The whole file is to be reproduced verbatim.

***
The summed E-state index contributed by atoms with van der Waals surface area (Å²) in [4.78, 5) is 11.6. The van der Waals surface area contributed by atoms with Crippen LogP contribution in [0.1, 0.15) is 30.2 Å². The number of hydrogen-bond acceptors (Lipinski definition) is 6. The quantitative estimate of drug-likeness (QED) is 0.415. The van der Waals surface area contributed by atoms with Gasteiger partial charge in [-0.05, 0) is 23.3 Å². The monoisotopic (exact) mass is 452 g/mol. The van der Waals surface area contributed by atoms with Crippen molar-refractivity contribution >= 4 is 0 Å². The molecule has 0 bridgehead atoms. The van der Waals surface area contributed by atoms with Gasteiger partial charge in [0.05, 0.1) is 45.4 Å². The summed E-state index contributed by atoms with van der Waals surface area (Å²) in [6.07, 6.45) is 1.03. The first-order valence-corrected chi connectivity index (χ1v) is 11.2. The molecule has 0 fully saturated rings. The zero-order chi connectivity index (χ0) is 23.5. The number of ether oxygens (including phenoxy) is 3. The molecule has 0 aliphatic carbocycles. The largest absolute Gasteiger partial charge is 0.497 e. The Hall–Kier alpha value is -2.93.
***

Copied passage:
The summed E-state index contributed by atoms with van der Waals surface area (Å²) in [4.78, 5) is 11.6. The van der Waals surface area contributed by atoms with Crippen LogP contribution in [0.1, 0.15) is 30.2 Å². The number of hydrogen-bond acceptors (Lipinski definition) is 6. The quantitative estimate of drug-likeness (QED) is 0.415. The van der Waals surface area contributed by atoms with Gasteiger partial charge in [-0.05, 0) is 23.3 Å². The monoisotopic (exact) mass is 452 g/mol. The van der Waals surface area contributed by atoms with Crippen molar-refractivity contribution >= 4 is 0 Å². The molecule has 0 bridgehead atoms. The van der Waals surface area contributed by atoms with Gasteiger partial charge in [0.05, 0.1) is 45.4 Å². The summed E-state index contributed by atoms with van der Waals surface area (Å²) in [6.07, 6.45) is 1.03. The first-order valence-corrected chi connectivity index (χ1v) is 11.2. The molecule has 0 fully saturated rings. The zero-order chi connectivity index (χ0) is 23.5. The number of ether oxygens (including phenoxy) is 3. The molecule has 0 aliphatic carbocycles. The largest absolute Gasteiger partial charge is 0.497 e. The Hall–Kier alpha value is -2.93.